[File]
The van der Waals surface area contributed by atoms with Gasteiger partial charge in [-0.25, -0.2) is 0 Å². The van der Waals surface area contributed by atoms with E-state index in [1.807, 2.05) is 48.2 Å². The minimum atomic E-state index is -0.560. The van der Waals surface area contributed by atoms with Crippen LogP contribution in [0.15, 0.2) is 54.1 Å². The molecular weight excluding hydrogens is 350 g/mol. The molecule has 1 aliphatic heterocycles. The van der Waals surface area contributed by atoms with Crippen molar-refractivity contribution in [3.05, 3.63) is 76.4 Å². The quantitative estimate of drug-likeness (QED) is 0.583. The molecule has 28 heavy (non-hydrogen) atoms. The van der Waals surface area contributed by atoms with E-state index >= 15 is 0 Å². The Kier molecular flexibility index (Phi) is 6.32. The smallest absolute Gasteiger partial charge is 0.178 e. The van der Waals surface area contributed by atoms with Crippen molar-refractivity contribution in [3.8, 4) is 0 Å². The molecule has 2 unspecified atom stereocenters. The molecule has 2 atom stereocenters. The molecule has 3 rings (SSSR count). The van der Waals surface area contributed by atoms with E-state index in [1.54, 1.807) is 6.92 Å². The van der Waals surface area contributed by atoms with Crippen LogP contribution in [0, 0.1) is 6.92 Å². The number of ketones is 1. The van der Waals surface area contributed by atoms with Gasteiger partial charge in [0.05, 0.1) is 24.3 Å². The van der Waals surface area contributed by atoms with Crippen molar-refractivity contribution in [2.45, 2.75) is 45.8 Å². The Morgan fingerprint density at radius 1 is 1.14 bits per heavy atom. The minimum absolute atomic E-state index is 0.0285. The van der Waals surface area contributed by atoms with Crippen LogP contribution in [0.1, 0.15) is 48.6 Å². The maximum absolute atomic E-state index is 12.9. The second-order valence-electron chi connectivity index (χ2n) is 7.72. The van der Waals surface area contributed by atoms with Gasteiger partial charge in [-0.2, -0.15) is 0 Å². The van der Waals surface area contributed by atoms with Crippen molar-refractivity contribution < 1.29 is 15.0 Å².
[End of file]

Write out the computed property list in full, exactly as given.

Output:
The van der Waals surface area contributed by atoms with Gasteiger partial charge in [-0.25, -0.2) is 0 Å². The van der Waals surface area contributed by atoms with E-state index in [1.807, 2.05) is 48.2 Å². The minimum atomic E-state index is -0.560. The van der Waals surface area contributed by atoms with Crippen LogP contribution in [0.15, 0.2) is 54.1 Å². The molecular weight excluding hydrogens is 350 g/mol. The molecule has 1 aliphatic heterocycles. The van der Waals surface area contributed by atoms with Crippen molar-refractivity contribution in [3.05, 3.63) is 76.4 Å². The quantitative estimate of drug-likeness (QED) is 0.583. The molecule has 28 heavy (non-hydrogen) atoms. The van der Waals surface area contributed by atoms with E-state index >= 15 is 0 Å². The Kier molecular flexibility index (Phi) is 6.32. The smallest absolute Gasteiger partial charge is 0.178 e. The van der Waals surface area contributed by atoms with Crippen molar-refractivity contribution in [3.8, 4) is 0 Å². The molecule has 2 unspecified atom stereocenters. The molecule has 2 atom stereocenters. The molecule has 3 rings (SSSR count). The van der Waals surface area contributed by atoms with E-state index in [1.54, 1.807) is 6.92 Å². The van der Waals surface area contributed by atoms with Crippen LogP contribution in [0, 0.1) is 6.92 Å². The number of ketones is 1. The van der Waals surface area contributed by atoms with Gasteiger partial charge in [0.05, 0.1) is 24.3 Å². The van der Waals surface area contributed by atoms with Crippen molar-refractivity contribution in [2.45, 2.75) is 45.8 Å². The Morgan fingerprint density at radius 1 is 1.14 bits per heavy atom. The minimum absolute atomic E-state index is 0.0285. The van der Waals surface area contributed by atoms with Crippen LogP contribution in [0.1, 0.15) is 48.6 Å². The maximum absolute atomic E-state index is 12.9. The second-order valence-electron chi connectivity index (χ2n) is 7.72. The van der Waals surface area contributed by atoms with Gasteiger partial charge in [-0.2, -0.15) is 0 Å². The van der Waals surface area contributed by atoms with Crippen molar-refractivity contribution < 1.29 is 15.0 Å².